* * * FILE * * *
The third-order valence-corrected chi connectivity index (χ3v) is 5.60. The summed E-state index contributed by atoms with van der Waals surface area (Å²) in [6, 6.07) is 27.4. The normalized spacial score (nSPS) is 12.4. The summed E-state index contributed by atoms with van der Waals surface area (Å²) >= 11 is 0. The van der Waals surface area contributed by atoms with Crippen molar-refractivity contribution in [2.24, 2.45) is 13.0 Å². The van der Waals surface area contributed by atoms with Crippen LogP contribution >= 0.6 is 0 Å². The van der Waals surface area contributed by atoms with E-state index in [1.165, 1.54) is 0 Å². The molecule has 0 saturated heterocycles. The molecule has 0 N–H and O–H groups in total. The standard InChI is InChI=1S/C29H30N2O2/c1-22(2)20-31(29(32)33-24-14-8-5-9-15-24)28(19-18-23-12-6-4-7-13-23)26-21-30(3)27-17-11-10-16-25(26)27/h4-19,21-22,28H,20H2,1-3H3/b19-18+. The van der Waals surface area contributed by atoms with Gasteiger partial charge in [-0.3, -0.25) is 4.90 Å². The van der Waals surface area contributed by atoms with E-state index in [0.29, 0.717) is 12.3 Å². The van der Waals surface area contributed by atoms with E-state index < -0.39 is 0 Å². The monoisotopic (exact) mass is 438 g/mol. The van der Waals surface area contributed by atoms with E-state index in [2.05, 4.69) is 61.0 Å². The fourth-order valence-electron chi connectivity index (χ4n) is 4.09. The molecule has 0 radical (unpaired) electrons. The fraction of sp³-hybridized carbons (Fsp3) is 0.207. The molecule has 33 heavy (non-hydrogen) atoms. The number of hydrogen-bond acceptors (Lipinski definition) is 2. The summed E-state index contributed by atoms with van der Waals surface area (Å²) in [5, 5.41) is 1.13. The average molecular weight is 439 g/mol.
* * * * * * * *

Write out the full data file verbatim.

The third-order valence-corrected chi connectivity index (χ3v) is 5.60. The summed E-state index contributed by atoms with van der Waals surface area (Å²) in [6, 6.07) is 27.4. The normalized spacial score (nSPS) is 12.4. The summed E-state index contributed by atoms with van der Waals surface area (Å²) >= 11 is 0. The van der Waals surface area contributed by atoms with Crippen molar-refractivity contribution in [2.24, 2.45) is 13.0 Å². The van der Waals surface area contributed by atoms with Crippen LogP contribution >= 0.6 is 0 Å². The van der Waals surface area contributed by atoms with E-state index in [1.165, 1.54) is 0 Å². The molecule has 0 saturated heterocycles. The molecule has 0 N–H and O–H groups in total. The standard InChI is InChI=1S/C29H30N2O2/c1-22(2)20-31(29(32)33-24-14-8-5-9-15-24)28(19-18-23-12-6-4-7-13-23)26-21-30(3)27-17-11-10-16-25(26)27/h4-19,21-22,28H,20H2,1-3H3/b19-18+. The van der Waals surface area contributed by atoms with Gasteiger partial charge in [-0.3, -0.25) is 4.90 Å². The van der Waals surface area contributed by atoms with E-state index in [0.29, 0.717) is 12.3 Å². The van der Waals surface area contributed by atoms with E-state index < -0.39 is 0 Å². The monoisotopic (exact) mass is 438 g/mol. The van der Waals surface area contributed by atoms with E-state index in [2.05, 4.69) is 61.0 Å². The fourth-order valence-electron chi connectivity index (χ4n) is 4.09. The molecule has 0 radical (unpaired) electrons. The fraction of sp³-hybridized carbons (Fsp3) is 0.207. The molecule has 33 heavy (non-hydrogen) atoms. The number of hydrogen-bond acceptors (Lipinski definition) is 2. The summed E-state index contributed by atoms with van der Waals surface area (Å²) in [5, 5.41) is 1.13. The average molecular weight is 439 g/mol.